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Possible SSRI-Cancer Link

Researchers Speculate that SSRIs Like Prozac May Increase Cancer Risk

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Updated September 19, 2011

Antidepressants in the class called SSRIs (Prozac, Luvox, Paxil, Zoloft, Celexa, Lexapro) could potentially increase the risk for brain cancer, according to some researchers.

Professor John Gordon of Birmingham University found that SSRIs encouraged the growth of Burkitt's Lymphoma, a type of cancer which affects the lymphatic system, in test tube experiments. It is speculated that if they can affect the growth of this type of cancer they might also affect brain cancers in a similar way.

The mechanism of action for this increased risk is by blocking the body's natural ability to kill tumor cells. Gordon, whose results have been published online in the journal Blood, says that serotonin is a key player in stimulating apoptosis, a natural programmed cell death which brings into control runaway cell growth. Without this process to rein in these renegade cells, cancer may develop.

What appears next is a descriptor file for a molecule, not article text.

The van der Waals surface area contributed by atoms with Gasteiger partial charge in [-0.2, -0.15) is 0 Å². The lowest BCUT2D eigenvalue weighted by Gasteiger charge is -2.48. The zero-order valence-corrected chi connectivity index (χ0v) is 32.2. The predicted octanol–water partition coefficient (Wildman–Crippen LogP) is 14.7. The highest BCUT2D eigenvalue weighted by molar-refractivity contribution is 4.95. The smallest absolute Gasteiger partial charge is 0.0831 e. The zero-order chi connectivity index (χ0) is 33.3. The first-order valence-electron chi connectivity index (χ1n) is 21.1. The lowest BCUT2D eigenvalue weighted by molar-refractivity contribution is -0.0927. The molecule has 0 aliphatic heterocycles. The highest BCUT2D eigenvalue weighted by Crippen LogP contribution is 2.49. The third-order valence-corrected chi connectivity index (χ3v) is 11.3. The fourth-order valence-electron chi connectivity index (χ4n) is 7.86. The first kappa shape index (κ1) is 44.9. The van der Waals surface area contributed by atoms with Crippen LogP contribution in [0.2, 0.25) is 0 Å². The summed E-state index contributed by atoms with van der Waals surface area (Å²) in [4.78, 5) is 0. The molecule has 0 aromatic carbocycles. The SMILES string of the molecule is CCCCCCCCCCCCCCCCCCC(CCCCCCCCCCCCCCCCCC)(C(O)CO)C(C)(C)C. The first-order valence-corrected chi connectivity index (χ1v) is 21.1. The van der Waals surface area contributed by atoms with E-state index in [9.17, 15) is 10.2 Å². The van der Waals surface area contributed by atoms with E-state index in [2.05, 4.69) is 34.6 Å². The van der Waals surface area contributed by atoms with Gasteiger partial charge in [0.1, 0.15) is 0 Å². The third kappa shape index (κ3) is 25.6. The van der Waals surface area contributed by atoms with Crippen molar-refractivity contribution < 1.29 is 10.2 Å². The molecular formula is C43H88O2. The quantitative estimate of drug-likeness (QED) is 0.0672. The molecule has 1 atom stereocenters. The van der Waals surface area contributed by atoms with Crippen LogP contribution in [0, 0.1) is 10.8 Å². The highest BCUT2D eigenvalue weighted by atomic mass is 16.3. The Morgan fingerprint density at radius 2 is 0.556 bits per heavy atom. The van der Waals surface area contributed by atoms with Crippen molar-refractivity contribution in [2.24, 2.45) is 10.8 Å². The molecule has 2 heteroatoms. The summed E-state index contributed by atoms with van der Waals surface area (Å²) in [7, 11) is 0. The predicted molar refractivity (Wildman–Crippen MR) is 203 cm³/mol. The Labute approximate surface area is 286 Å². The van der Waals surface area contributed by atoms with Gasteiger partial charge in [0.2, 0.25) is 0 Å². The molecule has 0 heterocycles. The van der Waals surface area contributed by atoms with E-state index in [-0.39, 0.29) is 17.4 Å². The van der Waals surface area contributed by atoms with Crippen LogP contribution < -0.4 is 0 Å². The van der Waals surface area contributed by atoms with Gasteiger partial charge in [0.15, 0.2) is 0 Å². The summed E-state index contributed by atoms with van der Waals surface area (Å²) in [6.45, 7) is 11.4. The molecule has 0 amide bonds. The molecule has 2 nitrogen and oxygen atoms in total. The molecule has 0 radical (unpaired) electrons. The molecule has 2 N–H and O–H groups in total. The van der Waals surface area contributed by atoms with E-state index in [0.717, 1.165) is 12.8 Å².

It is not known if these data can be extrapolated to mean that humans are at increased risk for developing cancer. Thus far, no SSRI-cancer link has been observed in clinical practice and drug company officials speculate that the high dose used in Gordon's experiment may not provide a reliable indicator of what happens in the patient.

The specific drugs investigated by Gordon were Prozac, Paxil and Celexa.

Source: Adamantios Serafeim, Gillian Grafton, Anita Chamba, Christopher D. Gregory, Randy D. Blakely, Norman G. Bowery, Nicholas M. Barnes, and John Gordon. "5-Hydroxytryptamine drives apoptosis in biopsylike Burkitt lymphoma cells: reversal by selective serotonin reuptake inhibitors." Blood 2002 99: 2545-2553.
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